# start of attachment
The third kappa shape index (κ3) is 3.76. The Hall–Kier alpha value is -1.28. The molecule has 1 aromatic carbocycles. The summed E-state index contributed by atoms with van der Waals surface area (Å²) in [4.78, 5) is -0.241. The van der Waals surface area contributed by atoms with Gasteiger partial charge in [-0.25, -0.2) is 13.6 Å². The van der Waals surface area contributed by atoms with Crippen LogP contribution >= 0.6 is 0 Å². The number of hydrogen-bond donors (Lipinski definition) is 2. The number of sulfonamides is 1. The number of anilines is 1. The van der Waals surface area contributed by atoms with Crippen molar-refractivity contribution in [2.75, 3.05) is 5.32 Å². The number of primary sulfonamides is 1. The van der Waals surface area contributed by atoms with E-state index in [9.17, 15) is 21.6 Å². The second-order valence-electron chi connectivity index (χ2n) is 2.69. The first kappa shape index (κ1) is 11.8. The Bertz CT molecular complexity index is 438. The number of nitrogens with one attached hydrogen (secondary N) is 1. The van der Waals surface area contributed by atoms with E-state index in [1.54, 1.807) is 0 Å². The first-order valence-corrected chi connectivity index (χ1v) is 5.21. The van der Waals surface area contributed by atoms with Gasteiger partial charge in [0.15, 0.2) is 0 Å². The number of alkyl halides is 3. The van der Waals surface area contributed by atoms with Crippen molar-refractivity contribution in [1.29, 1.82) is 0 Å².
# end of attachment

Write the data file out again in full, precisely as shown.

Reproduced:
The third kappa shape index (κ3) is 3.76. The Hall–Kier alpha value is -1.28. The molecule has 1 aromatic carbocycles. The summed E-state index contributed by atoms with van der Waals surface area (Å²) in [4.78, 5) is -0.241. The van der Waals surface area contributed by atoms with Gasteiger partial charge in [-0.25, -0.2) is 13.6 Å². The van der Waals surface area contributed by atoms with Crippen LogP contribution >= 0.6 is 0 Å². The number of hydrogen-bond donors (Lipinski definition) is 2. The number of sulfonamides is 1. The number of anilines is 1. The van der Waals surface area contributed by atoms with Crippen molar-refractivity contribution in [2.75, 3.05) is 5.32 Å². The number of primary sulfonamides is 1. The van der Waals surface area contributed by atoms with E-state index in [9.17, 15) is 21.6 Å². The second-order valence-electron chi connectivity index (χ2n) is 2.69. The first kappa shape index (κ1) is 11.8. The Bertz CT molecular complexity index is 438. The number of nitrogens with one attached hydrogen (secondary N) is 1. The van der Waals surface area contributed by atoms with E-state index in [1.54, 1.807) is 0 Å². The first-order valence-corrected chi connectivity index (χ1v) is 5.21. The van der Waals surface area contributed by atoms with Gasteiger partial charge in [0.15, 0.2) is 0 Å². The number of alkyl halides is 3. The van der Waals surface area contributed by atoms with Crippen molar-refractivity contribution in [1.29, 1.82) is 0 Å².